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Testimony for the Drone Privacy Act

Testimony presented at State House Hearing on the Drone Privacy Act, March 5, 2014

Susan McLucasI am Susan McLucas and I’m a member of the Eastern Massachusetts Anti-Drones Network.  We support the Drone Privacy Act.

Our government has a tendency to want to collect a lot of information about us these days.  The NSA has been found to be spying on our phone calls and e-mails.  Now it comes out that, along with its British counterpart the GCHQ, the NSA has been taking snap shots of millions of people doing on-line chats through Yahoo. There are surveillance cameras all over the city and subway.  Drone technology will likely make surveillance all the more pervasive, if we let it, which is why it is so important to put constraints in place like the Drone Privacy Act.

Before I go too far, I would like to introduce this photo of something that was flying over one of our Park Street Station demonstrations on September 7 of last year.  We don’t know what it was, but it looks like a dragonfly drone.  It stayed there for about an hour and, when a lot of us started looking at it, it moved away.  We don’t know who was operating it or why, but we are aware of frequent surveillance of our peace demonstrations.  The letter we wrote the Boston Police Commissioner in January, 2013 asking for a meeting about this was never answered.

Drones come in lots of forms.  Some are so small they look like insects.  Soon there will be aerostats, surveillance blimps that don’t have to land nearly as often as drones.  Two of these blimps will fly over Washington, DC as of this summer, according to the Washington Post.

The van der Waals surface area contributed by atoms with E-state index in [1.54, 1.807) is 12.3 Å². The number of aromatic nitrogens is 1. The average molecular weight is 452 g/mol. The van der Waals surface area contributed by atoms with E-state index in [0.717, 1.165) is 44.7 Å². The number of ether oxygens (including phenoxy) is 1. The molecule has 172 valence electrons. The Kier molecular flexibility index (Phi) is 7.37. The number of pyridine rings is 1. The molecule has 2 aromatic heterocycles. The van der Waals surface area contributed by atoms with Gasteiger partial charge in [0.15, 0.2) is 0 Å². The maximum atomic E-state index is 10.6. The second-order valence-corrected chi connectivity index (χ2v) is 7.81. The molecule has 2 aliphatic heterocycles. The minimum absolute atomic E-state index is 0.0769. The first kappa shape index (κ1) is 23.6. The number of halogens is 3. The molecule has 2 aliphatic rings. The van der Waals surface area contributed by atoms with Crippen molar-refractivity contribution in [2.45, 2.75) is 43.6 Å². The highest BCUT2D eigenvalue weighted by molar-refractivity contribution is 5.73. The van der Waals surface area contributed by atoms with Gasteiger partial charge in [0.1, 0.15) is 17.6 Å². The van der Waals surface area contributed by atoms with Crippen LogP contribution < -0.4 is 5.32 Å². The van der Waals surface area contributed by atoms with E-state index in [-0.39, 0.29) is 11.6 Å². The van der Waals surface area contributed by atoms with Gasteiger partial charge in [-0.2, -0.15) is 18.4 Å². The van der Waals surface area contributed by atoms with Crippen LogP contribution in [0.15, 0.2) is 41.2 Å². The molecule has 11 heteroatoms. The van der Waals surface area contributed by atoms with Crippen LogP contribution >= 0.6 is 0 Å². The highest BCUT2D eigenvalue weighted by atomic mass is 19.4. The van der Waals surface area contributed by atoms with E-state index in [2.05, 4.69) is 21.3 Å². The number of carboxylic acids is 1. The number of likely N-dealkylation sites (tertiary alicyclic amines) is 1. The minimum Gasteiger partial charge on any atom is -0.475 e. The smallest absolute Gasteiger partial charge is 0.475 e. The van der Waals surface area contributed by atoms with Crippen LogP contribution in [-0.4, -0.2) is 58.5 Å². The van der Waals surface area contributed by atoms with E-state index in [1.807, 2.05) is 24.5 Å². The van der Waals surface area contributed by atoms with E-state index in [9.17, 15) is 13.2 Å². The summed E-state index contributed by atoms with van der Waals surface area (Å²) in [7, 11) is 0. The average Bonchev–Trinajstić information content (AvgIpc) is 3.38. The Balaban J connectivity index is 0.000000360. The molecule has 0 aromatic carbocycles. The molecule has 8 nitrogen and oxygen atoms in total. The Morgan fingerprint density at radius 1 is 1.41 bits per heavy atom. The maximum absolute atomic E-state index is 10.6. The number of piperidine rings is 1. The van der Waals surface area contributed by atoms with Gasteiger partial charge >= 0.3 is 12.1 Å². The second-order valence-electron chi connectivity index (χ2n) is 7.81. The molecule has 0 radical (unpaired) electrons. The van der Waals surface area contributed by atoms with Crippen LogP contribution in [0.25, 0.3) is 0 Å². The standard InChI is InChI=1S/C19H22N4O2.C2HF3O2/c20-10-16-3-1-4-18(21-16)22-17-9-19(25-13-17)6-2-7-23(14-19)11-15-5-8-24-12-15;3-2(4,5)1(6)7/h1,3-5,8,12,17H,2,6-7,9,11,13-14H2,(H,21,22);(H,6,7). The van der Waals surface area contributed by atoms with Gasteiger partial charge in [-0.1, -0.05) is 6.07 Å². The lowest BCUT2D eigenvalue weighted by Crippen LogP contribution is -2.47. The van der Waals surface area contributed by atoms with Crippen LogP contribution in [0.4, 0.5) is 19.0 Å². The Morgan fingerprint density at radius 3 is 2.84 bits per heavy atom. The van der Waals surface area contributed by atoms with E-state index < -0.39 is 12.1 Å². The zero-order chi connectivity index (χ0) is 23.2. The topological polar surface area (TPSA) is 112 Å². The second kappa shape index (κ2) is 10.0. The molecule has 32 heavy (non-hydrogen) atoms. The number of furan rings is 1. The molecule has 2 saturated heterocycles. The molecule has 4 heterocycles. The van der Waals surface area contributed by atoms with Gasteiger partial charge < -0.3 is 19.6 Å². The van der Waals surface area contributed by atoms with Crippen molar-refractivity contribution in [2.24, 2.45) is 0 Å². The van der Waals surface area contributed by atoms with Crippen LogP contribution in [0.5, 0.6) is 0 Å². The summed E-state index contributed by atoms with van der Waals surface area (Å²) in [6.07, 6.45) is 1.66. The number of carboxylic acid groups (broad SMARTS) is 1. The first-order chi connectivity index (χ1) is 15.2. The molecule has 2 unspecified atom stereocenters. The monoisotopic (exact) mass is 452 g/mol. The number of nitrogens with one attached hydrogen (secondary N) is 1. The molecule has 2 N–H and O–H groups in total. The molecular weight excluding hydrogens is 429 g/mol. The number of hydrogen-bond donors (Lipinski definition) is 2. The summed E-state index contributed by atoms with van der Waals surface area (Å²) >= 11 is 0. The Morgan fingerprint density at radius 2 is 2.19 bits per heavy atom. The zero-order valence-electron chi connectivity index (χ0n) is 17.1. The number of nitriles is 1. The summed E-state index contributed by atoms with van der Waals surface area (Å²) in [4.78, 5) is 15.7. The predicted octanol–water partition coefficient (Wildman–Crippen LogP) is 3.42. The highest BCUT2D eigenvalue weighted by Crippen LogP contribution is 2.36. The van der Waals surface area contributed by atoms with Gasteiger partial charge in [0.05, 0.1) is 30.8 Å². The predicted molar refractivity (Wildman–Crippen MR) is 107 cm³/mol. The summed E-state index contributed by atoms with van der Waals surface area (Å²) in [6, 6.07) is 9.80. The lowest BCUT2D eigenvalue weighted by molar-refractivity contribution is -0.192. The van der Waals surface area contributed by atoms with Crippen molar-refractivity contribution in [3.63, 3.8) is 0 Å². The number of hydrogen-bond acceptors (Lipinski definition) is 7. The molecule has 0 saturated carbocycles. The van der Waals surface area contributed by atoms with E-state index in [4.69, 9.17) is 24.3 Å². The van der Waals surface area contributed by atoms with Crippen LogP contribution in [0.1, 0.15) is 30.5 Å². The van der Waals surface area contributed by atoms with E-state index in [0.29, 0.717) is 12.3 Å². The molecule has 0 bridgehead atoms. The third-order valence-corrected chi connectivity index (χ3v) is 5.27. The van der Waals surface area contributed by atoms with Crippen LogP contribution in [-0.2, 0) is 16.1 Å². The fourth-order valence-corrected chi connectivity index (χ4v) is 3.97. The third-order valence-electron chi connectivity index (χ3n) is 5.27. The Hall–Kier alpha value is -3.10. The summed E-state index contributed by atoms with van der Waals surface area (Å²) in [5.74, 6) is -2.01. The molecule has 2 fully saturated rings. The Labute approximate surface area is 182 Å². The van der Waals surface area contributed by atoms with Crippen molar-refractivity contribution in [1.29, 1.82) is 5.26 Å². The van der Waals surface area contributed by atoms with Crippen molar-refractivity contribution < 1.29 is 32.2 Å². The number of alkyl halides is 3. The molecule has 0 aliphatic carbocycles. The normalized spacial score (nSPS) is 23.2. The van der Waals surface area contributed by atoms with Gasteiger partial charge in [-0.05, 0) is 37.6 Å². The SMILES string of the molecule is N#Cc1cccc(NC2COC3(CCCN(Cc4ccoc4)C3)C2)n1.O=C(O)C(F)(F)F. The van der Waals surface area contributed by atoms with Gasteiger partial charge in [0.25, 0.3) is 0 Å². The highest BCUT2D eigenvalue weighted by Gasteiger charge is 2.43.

The Drone Privacy Act would limit surveillance to people who are suspected of a crime, with a warrant issued by a judge.  It requires that any information collected about people not suspected of a crime be destroyed within a day.  It also prohibits surveillance of people exercising their right to free speech, like peace or other protesters. It also allows for drones to be used in emergencies.

There are 8 states that already have put laws into place regulating drones and many more are working on them.  The states with laws in place already are: Florida, Idaho, Illinois, Montana, Oregon, Tennessee, Texas, and Virginia.

One concern not addressed by the bill is that accidents happen with drones, much more often than with commercial airplanes.  US Customs grounded its fleet of drones after a $12 million crash into the ocean.  The FAA is supposed to issue rules to allow drones to fly in American airspace by next year, though it’s not clear that they will get them done on time.

Drones are already starting to be used in the US.  Mesa County, CO won FAA permission to use dragonfly drones in 2011.  The Texas Department of Public Safety has been using a bird-sized drone for surveillance.  Houston TX police did secret tests of a drone in 2007 but when it was discovered the program collapsed.  Many other cities and states have applied for FAA permission to use drones.

One concern about drones and high technology in general is that so much attention goes into the technology that common sense gets lost.  The Tsarnaev brothers fell through the cracks while the Boston Police and other authorities concentrated on Occupy protesters.

I urge you to pass the Drone Privacy Act and thereby strengthen privacy guarantees for all citizens of Massachusetts. 

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